IPv4 addresses are expected to run out by the end of 2011 due to the huge increase in mobile devices.
The plethora of mobile devices and an increase in Internet services to the home have led to a shortage of Internet addresses, which could run out by the end of 2011.
The governing architecture for the Internet, known as IPv4, or Internet Protocol version 4, is a unique identifier required for all devices. But there is only space for 4.3 billion such IP addresses, a telecommunications official said during a meeting Tuesday. A recent surge in tablet and smartphone launches is depleting the supply of available addresses. The U.S. owns more than 90 percent of public IP addresses globally. About 94.5 percent of the available IP addresses for IPv4 have already been used, and by next summer, the remaining 5.5 percent are expected to be distributed among the Regional Internet Registries, Reuters reported.
"We now face an exhaustion of IPv4 addresses," Lawrence Strickling, administrator of the U.S. National Telecommunications and Information Administration, said in the meeting, Reuters reported.
The advent of IP-based technologies such as LTE and WiMax has also been a factor in the depletion of IPv4, along with M2M devices and smart technologies used in the home like components in refrigerators, and dishwashers and in vehicles.
"Fortunately, IPv6 will support 340 trillion, trillion, trillion addresses," Strickling said, and appealed to businesses to widely roll out and integrate IPv6, Reuters reported.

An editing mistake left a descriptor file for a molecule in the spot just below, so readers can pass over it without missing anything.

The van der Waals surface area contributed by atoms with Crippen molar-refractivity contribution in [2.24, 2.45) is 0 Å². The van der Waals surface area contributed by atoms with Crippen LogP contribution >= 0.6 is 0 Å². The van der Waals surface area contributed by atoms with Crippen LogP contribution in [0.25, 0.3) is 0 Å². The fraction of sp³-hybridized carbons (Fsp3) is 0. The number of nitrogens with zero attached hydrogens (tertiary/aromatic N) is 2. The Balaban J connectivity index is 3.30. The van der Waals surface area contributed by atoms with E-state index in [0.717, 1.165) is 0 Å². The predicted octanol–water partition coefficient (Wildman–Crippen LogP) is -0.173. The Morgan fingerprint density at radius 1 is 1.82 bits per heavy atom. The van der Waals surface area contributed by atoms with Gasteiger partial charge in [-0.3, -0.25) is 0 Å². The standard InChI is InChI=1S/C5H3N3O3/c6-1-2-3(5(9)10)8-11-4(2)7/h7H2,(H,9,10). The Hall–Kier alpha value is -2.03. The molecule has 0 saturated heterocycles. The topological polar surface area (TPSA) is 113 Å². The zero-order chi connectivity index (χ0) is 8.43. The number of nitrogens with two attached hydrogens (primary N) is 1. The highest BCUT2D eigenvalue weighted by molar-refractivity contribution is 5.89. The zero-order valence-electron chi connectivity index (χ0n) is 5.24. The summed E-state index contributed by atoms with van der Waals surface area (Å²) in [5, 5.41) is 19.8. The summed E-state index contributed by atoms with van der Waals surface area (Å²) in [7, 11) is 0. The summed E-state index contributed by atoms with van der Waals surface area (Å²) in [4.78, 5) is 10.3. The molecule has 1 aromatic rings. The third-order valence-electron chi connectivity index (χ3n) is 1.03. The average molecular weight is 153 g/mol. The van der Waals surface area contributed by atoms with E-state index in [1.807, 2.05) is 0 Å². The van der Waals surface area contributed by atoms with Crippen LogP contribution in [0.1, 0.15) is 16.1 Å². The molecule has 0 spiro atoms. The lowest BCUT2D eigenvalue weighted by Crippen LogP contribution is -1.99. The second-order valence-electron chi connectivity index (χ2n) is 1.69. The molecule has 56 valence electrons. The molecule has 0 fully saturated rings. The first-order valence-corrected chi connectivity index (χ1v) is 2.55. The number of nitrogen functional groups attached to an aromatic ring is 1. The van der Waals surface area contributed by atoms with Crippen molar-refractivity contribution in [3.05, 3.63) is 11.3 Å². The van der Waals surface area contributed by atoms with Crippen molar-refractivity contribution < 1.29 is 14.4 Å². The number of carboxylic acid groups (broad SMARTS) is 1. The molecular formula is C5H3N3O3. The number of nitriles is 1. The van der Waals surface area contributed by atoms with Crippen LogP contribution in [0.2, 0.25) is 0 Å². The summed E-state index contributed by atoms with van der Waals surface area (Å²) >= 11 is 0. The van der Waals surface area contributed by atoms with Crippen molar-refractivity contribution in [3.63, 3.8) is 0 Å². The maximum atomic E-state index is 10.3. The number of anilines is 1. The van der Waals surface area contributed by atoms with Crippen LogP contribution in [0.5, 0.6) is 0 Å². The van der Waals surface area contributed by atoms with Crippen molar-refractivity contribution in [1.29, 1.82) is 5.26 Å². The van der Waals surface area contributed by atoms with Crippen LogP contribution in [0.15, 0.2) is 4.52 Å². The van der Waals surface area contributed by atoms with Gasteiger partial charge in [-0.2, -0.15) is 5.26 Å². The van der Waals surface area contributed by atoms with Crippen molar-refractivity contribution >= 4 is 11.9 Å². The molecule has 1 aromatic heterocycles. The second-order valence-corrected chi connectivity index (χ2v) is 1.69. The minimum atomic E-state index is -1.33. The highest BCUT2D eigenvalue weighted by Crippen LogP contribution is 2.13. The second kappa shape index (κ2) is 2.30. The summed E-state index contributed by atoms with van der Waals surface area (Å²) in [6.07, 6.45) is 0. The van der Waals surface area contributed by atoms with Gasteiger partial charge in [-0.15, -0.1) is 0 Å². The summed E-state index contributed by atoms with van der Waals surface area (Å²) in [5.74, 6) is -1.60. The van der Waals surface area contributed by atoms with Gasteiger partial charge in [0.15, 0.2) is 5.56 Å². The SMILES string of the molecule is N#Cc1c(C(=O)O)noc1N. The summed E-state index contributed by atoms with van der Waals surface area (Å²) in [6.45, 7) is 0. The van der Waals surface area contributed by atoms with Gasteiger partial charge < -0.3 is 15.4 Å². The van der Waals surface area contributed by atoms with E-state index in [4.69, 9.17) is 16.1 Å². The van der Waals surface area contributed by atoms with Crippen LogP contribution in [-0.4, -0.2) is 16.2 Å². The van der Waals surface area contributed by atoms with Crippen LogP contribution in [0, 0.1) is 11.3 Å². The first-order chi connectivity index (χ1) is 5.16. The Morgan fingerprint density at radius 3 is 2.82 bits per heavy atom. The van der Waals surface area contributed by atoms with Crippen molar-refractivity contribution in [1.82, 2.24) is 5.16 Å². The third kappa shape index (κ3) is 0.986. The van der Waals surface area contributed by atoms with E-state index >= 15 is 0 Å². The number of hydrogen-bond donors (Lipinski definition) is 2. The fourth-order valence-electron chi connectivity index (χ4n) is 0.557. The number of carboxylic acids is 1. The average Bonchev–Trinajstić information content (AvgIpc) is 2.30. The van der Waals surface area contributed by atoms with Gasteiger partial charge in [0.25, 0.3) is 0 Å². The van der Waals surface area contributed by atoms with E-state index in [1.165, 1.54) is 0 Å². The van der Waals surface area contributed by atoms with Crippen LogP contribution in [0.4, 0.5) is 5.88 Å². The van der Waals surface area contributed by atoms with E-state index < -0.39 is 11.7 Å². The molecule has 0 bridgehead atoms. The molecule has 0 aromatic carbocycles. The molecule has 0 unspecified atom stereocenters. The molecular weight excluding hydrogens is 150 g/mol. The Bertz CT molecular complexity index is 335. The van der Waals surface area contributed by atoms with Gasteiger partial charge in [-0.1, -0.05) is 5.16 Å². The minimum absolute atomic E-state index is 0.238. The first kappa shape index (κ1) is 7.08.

The reason is that IPv6 is a much longer address, but it makes up a lot more possible numbers, said Todd Day, industry analyst, Mobile & Wireless Communications, Frost & Sullivan. "It's similar to a phone number with many digits, so it's like having a longer phone number."
Switching to IPv6 could be costly for businesses and the technology might not integrate well with what they are currently using. "Ultimately you have equipment that has to be replaced in order to support IPv6, you have software changes and upgrades in other pieces of equipment and testing and actual implementation costs," Day said.
ISPs, large enterprises and carriers typically have had all of their application servers in place for years now to support services on IPv4 technologies. Even though many application servers in the past couple of years started supporting both protocols, companies will still need to replace certain devices equipment in order to implement IPv6, Day said.
In spite of the challenges, the new protocol has its advantages, he said. "There are definitely a lot of benefits to IPv6,'' Day said. "In the bigger picture it allows for more security, video and voice streaming and better quality of service."
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